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Every year or so, you usher your students to the nurse’s office to get their school vision screenings. They stand in front of the eye chart, cover one eye and read the letters written there. For many of your students, this is the only vision screening they get until a problem arises. You may wonder whether they should be getting more regular, thorough vision care.
Yes, they should. As a teacher, you want to give your students the best education possible, but they can only do that with proper vision. Fortunately, you can suggest an alternative plan to your students’ parents so they can receive the vision care they need.
School vision screenings breakdown
Many schools offer vision screenings to students that take place every year or two. These screenings use a simple tool called the Snellen chart. This chart only tests the sharpness of distance vision. Plus, they’re usually performed by a school nurse. If the child passes this test, it’s assumed that they can see well and no further intervention is done.
The importance of vision in learning
According to the American Optometric Association, distance vision is only one kind of vision children need to be able to succeed in school. They need other vision skills like intermediate and close vision, eye tracking, and focus. Students also need good hand-eye coordination and eye teaming. These skills help students read books, work on computers and see the chalkboard (or whiteboard). They’re also necessary for playing sports and writing.
Unfortunately, school vision screenings don’t test these abilities. They also don’t test other eye problems, such as lazy or crossed eyes. Treatment for these issues is more effective if the problems are caught and treated early, so this basic screening isn’t comprehensive enough.
The importance of a comprehensive eye exam
While vision screenings are great for capturing problems with distance learning, thorough eye exams can identify problems with distance learning as well as all of the other problems described above. Comprehensive eye exams include a discussion of medical history, a physical examination of the eye and various vision tests (distance, near, intermediate and color).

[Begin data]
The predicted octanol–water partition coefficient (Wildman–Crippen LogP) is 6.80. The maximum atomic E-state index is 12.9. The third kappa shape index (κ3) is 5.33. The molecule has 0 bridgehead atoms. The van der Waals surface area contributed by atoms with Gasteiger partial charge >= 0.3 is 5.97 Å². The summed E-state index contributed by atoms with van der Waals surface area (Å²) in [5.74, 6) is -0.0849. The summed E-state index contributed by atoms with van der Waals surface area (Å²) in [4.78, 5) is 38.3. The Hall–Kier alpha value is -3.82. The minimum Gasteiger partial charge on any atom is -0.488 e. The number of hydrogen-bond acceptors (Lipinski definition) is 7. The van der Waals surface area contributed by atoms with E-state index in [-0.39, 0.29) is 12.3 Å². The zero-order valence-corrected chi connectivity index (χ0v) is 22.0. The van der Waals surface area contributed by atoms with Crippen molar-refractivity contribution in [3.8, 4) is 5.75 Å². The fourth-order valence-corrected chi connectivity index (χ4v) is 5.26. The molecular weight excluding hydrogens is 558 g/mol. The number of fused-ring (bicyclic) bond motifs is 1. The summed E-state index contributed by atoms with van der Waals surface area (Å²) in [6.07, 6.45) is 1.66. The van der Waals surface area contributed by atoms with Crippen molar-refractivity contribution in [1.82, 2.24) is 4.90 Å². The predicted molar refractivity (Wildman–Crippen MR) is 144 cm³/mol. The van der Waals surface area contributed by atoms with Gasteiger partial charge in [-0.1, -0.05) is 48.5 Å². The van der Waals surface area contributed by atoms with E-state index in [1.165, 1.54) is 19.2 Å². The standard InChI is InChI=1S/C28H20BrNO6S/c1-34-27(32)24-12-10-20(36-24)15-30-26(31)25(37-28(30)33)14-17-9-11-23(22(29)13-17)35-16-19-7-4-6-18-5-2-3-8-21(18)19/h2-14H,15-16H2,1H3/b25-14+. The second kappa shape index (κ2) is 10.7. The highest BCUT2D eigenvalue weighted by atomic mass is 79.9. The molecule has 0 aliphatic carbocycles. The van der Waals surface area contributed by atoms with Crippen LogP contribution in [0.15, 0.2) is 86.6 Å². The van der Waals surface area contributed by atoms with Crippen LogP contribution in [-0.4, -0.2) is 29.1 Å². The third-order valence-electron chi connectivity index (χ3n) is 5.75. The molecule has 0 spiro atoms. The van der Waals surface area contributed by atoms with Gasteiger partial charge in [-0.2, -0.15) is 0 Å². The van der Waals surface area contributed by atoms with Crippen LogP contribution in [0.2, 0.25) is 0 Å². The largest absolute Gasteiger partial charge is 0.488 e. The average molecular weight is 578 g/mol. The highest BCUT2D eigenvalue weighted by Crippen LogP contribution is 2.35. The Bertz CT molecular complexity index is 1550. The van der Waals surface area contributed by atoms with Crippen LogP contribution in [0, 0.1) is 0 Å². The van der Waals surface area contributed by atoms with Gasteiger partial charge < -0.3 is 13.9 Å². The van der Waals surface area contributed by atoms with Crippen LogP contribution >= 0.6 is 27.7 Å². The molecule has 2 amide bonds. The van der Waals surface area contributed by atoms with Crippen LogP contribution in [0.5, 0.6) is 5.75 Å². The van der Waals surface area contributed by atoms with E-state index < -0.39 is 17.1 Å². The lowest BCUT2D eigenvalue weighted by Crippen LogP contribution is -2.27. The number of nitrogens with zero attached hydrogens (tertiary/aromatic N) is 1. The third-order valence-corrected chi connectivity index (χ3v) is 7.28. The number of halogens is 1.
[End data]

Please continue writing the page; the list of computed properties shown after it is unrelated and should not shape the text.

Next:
A professional checks the tracking and appearance of your child’s eyes. They also complete tests that can detect eye diseases, such as glaucoma. All of these tests require special equipment and training. Schools don’t have this equipment, and school personnel aren’t trained to perform these tests.
Vision Care Direct is the solution
Fortunately, you have a resource to direct parents to that gives them a way to provide (and afford) these exams for their children. Every plan that Vision Care Direct offers includes regular comprehensive eye exams. We are owned by physicians who want to make sure that kids have healthy eyes, so we offer a wide variety of plans for all budgets. And if a student needs corrective lenses, we offer savings on glasses, frames and lenses too.
Because we don’t own labs or vision stores, parents can shop for their children’s glasses wherever they like.
Teachers want their students to succeed in school. Being able to see is an important part of that success. Children need to have regular eye exams to make sure they have good vision. With Vision Care Direct, both parents and teachers can rest assured that their students’ eyes are in good hands, whether treatment is required or not. Contact us today to learn more.